Here we go again? 

Sam Khater, CoreLogic's deputy chief economist, says loan performance is beginning to show some cracks in what has been a near perfect veneer.  This might be an early signal of a downturn in the credit cycle.  Khater is not issuing a warning, merely alerting those who should be watching such things to pay attention.

He writes, in an article in the CoreLogic Insights blog, that a typical economic expansion and recession are strongly driven by loan performance.  When times are good, lenders take on more marginal borrowers then tend to become more conservative when loan performance begins to deteriorate.  That often exacerbates an economic downturn.

Loan performance across the four major types of loans (agricultural, business, personal consumption, and real estate) all improved throughout the first five years of the expansion.  Then, over the last year, performance of the first three loan types began to slip.  Real estate loans bucked the trend, continuing to improve.  Now, Khater says, there are small signs that their pristine levels of performance could be deteriorating.

Mortgage performance is typical measured by levels of delinquency and foreclosure but those, Khater says, are both backward looking and lag as indicators.  One way to address that is through transition rate analysis.  This method controls for time by looking, in the case of his analysis, at loan vintage, i.e. production within a given year, which he says, allows for a much more nuanced view of performance.

By focusing on only those loans produced in the first 10 months of each year in question allowed Khater to include 2016 data in his analysis.  His justification for the short and early time frame is that historically the first six to nine months of a loan's performance have a very strong persistence, and loans tend to remain on a similar track years later.  He starts his analysis with 2010 as the first full year of the expansion vintages and says underwriting has remained roughly similar since then.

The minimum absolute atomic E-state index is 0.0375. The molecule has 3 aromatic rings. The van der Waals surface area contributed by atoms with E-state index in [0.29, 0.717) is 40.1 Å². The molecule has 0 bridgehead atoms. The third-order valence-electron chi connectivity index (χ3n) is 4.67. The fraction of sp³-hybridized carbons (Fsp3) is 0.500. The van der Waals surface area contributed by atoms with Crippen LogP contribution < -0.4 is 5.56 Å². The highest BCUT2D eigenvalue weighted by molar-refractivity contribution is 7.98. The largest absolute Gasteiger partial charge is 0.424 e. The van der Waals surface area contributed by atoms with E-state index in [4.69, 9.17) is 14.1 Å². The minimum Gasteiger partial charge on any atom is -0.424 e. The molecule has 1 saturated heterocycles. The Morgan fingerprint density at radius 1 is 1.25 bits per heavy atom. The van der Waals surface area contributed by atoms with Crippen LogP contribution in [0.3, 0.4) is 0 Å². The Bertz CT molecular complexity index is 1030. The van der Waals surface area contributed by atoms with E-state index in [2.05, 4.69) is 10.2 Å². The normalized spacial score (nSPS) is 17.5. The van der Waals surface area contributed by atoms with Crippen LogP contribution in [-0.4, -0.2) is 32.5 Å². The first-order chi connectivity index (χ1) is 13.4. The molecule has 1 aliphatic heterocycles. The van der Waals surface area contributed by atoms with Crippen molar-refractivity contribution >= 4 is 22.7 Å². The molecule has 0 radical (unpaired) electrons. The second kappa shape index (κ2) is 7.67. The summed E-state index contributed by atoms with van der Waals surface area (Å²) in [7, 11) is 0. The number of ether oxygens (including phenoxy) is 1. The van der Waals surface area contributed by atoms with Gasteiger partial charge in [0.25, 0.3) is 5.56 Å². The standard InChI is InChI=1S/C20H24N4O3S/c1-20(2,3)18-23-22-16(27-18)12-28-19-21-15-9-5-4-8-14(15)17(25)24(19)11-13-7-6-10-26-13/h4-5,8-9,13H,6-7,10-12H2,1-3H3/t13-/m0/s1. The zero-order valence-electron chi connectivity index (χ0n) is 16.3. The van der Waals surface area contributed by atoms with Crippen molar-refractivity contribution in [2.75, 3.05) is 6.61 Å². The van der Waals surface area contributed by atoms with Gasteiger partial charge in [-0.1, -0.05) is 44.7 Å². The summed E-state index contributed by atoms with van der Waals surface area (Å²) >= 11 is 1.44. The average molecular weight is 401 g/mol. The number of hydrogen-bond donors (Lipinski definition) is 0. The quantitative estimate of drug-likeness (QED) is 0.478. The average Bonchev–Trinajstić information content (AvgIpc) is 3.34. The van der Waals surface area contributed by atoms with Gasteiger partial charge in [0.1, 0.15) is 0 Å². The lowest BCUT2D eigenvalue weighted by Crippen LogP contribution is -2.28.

He sees three trends emerging from his analysis of these six vintages.  The loans originated in 2016 were the first where the serious delinquency rate after 10 months was higher than in the previous year.  Second, there is clear clustering in those years when the economy was weaker compared with the other economies.  The first two years, when the economy was still recoverying and falling home prices had not yet turned the corner, loans had a 0.32 serious delinqeucy rate compared to 2012 through 2014 where the rate averaged 0.21 percent. Then in 2015, with the economy recovering, job creation picking up and home prices flying, the loans originated that year had the lowest serious deliquency rate in two decades, 0.13 percent.  

Last year economic growth slowed a full percentage point and Khater says, "affordability cracks began to show.  The serious delinquency rate for the 2016 vintage worsened, rising to 0.17 percent at the 10-month mark.  Granted, this is a modest increase, and performance is still very good when compared to that over the last 20 years, still that is a show of some weakness."

Khater concludes, "Historically, when the mortgage credit cycle begins to deteriorate it continues to do so until the economy bottoms and the credit cycle begins to improve again. While the deterioration in mortgage performance is very small and rising from very low levels, it is important to track because turning points are critical but difficult to identify in real time."